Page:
The presence or absence of pre-cloacal pores was analyzed in all non-mutilated specimens. Within this sample, differences between sexes were analyzed by two statistical approaches including only specimens with intact tails. The continuous morphometric data was analyzed by T tests, whereas the discrete meristic data were analyzed by non-parametric Mann-Whitney tests. Since the morphometric variables were expected to be highly correlated, they were first subject of a Principal Component Analysis (PCA), and further tests were performed with the most informative PCA axes rather than raw data. In order to account for the possible correlation between meristic data, the non-parametric Spearman correlation was calculated between tail annuli, dorsal and ventral segments in an annulus, the number of annuli interrupted by the cloacal region and the number of body annuli. All data analysis was performed using R environment (R Core Team, 2013).

RESULTS

A total of 178 specimens of Amphisbaena nigricauda were analyzed, 36 of which were excluded because they were mutilated. Based on these specimens the morphological diagnosis of A. nigricauda is redefined: the smallest number of body annuli changes from 222 to 192, the number of dorsal and ventral segments in an annulus in the middle of the body changes from 10/16 to 9-11/13-16, and the autotomic tail annulus lies between annulus 7 and 10 instead of 6-9. The number of tail annuli (19-22) remained within the range of the known variation (19-24) of the species. The largest specimen known for the species becomes a male of 168 mm (MBML 3092) where previously it was 105 mm (paratype AMNH 97205). Specimens larger than 134 mm in total lengths showed darker brown coloration in the posterior part of their bodies than smaller ones, which have a more uniform brown color.

Eighty females and 62 males (Appendix) of A. nigricauda were sufficiently intact for evaluation of presence/absence of pre-cloacal pores. However, only 23 females and 19 males had intact tails and the dimorphism sexual analyses included only these specimens. Males possessed four (n=59) or five (n=2) rounded pre-cloacal pores (Figs 2, 3) - there was one exception (MBML 3082), where pores were absent in irregular pre-cloacal scales. Pores were absent in all females, although in one female specimen (MBML 3119) pale scars of pores could be seen in the pre-cloacal region.


The first axis of the PCA performed with the morphometric data accounted alone for 79.4% of data variability, and all variable loadings (i.e., the correlation between variables and the axis) were at least 0.84 and were positively correlated with the axis. Thus, this first axis was considered as a general measure of body size and further used in a Welch T test for heterogeneous variances (homogeneity of variances was rejected by a Levene test) to verify if there is a sexual body size dimorphism in this species. Males were found to have larger values at the first PCA axis than females (t=3.04, df=34.95 and p=0.004), as can be seen in Fig. 4, indicating that males are generally larger. The average total body size difference between sexes was 104.7 mm, with males being 7.5% larger than females. Males also have wider heads than females: on average, males head width was 10% larger than females (2.5 mm). The average measurements and differences between sexes are shown in Tab. I.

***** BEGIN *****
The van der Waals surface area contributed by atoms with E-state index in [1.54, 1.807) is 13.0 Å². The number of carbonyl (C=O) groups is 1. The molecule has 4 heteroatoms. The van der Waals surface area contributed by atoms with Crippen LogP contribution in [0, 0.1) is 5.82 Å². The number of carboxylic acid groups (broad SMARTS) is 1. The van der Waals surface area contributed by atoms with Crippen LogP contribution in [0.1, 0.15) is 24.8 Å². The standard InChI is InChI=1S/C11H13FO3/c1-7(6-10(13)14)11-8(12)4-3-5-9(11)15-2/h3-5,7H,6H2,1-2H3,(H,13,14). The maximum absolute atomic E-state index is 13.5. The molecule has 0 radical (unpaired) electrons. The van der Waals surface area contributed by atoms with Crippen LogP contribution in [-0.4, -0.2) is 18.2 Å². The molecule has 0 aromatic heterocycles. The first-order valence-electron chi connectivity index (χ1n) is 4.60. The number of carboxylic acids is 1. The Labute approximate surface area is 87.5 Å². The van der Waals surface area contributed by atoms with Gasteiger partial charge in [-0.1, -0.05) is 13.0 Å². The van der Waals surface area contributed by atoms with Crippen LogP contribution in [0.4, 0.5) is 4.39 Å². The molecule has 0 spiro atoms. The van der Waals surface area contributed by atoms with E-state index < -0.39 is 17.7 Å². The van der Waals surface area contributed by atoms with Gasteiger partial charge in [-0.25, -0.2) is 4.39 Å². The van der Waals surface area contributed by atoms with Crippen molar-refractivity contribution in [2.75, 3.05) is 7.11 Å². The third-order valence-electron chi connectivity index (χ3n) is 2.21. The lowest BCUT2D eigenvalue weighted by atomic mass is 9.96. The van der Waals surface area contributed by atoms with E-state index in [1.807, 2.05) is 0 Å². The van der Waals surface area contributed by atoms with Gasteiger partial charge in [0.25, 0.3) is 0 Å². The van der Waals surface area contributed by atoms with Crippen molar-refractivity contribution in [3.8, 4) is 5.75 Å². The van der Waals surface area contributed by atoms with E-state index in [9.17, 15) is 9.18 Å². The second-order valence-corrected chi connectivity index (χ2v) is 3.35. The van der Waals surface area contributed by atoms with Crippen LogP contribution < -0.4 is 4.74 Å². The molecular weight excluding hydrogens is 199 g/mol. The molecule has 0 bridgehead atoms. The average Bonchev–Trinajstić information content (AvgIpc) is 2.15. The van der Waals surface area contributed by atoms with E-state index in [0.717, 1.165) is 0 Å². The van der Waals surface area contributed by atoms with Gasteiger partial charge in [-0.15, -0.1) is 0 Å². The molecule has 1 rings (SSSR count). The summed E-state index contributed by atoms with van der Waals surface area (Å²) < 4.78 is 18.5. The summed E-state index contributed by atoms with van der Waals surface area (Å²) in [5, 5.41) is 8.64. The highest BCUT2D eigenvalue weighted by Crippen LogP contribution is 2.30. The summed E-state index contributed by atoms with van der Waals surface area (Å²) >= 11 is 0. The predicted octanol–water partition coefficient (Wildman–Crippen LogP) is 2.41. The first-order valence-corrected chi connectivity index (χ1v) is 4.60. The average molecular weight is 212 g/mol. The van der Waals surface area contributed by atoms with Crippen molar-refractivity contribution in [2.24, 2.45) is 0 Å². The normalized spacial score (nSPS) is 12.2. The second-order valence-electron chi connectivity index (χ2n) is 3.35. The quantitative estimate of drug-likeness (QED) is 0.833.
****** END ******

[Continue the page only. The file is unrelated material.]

In contrast, meristic variables were not highly correlated, as can be seen by the Spearman correlations (Tab. II). Differences between sexes within those variables were then analyzed one by one, but no statistically significant results were found by the Mann-Whitney tests performed: AIC, annuli interrupted by the cloacal region (W=248.5, p=0.36), TA, tail annuli (W=216, p=0.95), D, dorsal segments in an annulus at midbody (W=201, p=0.39), V, ventral segments in an annulus at midbody (W=255.5, p=0.85) and BA, body annuli (W=189, p=0.46).

Of the 80 females without evident pre-cloacal pores, 26 (32.5%) had vitellogenic follicles (either primary or secondary), 12 had one or two eggs (15%) and 42 (52.5%) did not have any follicle or egg and were considered not reproductive. Among males, 44 (70.9%) had the right testicle more cranial than the left testicle, two (3.2%) had left testicles more cranial, and in five of them (8.0%) the testes were symmetrical in position. Thirty-six males (58%) had convoluted vas deferens and 26 (42%) had not.

DISCUSSION

Gans (1966) defined the diagnostic characters of Amphisbaena nigricauda based on the three available specimens as: body annuli 222-226; tail annuli 19-24; autotomic tail annulus 6-9 darker than remaining tail annuli; dorsal/ventral segments at midbody 10/16; intercalated annuli absent; brownish coloration with dorsum slightly darker than ventral region. Our analysis of an additional 178 specimens of A. nigricauda provides a more accurate identification of diagnostic characters, expands the known morphological range and indicates sex-based differences in body size. Moreover, although Gans (1966) does not mention the presence of intercalated annuli, these are frequently found in the species - 112 specimens (62.9%) had intercalated annuli.